Opponents, though, said the notion that tax cuts for the wealthy will promote widespread economic opportunity has been discredited by modern economic research. They cited a study published last year by researchers at the London School of Economics that examined 50 years of tax policy in 18 countries to conclude that major tax reductions for the wealthy lead to higher income inequality without creating significant economic growth or reducing unemployment.
Heather O’Loughlin, director of the left-leaning Montana Budget and Policy Center, testified she is concerned about the consequences of having Montana participate in a “race to the bottom” by cutting taxes on high earners.
She noted that some of the states cited as competitors for Montana regarding income tax, like Colorado and Wyoming, have run into major budget crunches in recent years. Wyoming, for example, which has no income tax and is heavily reliant on natural resource taxes, was forced to cut its budget by hundreds of millions of dollars last year.
“Montana cannot afford this, given the continued budgetary needs across the state,” O’Loughlin argued. “This proposal will have long-term ramifications on our ability to invest in education, senior services and public safety.”
Jeff Kempka, who owns a sign-painting business in Hamilton, said he didn’t see the point of competing with neighboring states in an effort to attract the most wealthy residents.
“In my opinion, it is working people who create jobs. And they may not see their tax burden lowered,” Kempka said. “Instead, we should be supporting small and even micro-business owners like myself, who have roots in Montana already.”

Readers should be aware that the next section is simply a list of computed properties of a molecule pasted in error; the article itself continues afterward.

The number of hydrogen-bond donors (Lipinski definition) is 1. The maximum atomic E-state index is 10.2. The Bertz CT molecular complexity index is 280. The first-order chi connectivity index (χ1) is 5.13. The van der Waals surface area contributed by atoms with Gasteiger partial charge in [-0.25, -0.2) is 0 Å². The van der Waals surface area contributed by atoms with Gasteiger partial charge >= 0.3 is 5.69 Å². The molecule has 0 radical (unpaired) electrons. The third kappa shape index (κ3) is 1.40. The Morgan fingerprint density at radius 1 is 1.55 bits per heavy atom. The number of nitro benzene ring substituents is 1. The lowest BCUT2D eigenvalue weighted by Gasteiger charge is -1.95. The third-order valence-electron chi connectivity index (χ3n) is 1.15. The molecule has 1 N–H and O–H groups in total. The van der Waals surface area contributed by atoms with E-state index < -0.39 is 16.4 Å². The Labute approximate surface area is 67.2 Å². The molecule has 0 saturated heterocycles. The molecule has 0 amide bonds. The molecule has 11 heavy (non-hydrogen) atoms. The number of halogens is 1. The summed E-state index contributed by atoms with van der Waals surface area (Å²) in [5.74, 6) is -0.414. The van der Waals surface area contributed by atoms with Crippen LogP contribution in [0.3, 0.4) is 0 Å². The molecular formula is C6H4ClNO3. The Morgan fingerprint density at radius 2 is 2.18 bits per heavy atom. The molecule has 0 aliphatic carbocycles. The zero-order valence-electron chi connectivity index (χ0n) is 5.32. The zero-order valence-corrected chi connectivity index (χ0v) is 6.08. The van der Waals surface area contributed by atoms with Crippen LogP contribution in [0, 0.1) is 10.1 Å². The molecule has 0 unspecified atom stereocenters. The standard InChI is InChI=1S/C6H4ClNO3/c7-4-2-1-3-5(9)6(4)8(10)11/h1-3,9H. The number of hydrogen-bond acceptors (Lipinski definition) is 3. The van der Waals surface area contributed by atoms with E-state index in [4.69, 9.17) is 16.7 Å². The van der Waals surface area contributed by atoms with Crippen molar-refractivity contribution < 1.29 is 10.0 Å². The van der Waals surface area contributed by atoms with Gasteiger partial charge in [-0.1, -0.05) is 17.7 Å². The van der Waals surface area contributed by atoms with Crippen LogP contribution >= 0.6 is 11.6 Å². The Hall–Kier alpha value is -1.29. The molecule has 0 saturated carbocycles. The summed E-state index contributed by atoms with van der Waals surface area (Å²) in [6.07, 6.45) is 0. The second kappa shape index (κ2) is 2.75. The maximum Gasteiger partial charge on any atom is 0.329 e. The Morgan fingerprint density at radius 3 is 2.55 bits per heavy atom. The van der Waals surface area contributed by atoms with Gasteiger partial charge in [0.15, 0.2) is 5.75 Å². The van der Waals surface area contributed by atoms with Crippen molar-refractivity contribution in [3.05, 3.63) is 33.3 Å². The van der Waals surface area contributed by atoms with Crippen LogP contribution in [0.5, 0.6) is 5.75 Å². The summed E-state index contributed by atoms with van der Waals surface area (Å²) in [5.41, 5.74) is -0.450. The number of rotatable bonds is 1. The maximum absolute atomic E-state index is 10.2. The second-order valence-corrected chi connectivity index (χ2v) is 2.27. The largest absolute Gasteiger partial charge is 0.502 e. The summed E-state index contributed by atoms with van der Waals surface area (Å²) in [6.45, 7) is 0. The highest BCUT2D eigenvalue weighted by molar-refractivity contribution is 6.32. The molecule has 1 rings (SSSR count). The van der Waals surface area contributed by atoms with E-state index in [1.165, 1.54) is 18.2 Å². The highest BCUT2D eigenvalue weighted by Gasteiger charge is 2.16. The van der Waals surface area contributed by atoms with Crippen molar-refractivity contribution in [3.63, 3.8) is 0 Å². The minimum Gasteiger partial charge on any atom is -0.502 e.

Three other Gianforte budget bills have had or will be getting initial hearings in legislative committees this week. House Bill 303, which exempts some businesses from paying the state business equipment tax, had its initial hearing Tuesday, as did House Bill 252, which provides tax credits to encourage employer-funded trade education. A sixth measure, Senate Bill 181, which revises Montana’s corporate income tax, will be heard in the Senate Taxation Committee on Friday.
In order to move forward in the legislative process after their first hearings, bills generally need a supportive vote from their initial committee. The House Taxation Committee voted to forward the business equipment tax bill to floor debate Thursday. The five other bills were still awaiting a vote.
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This story is published by Montana Free Press as part of the Long Streets Project, which explores Montana’s economy with in-depth reporting. This work is supported in part by a grant from the Greater Montana Foundation, which encourages communication on issues, trends, and values of importance to Montanans. Discuss MTFP’s Long Streets work with Lead Reporter Eric Dietrich at firstname.lastname@example.org.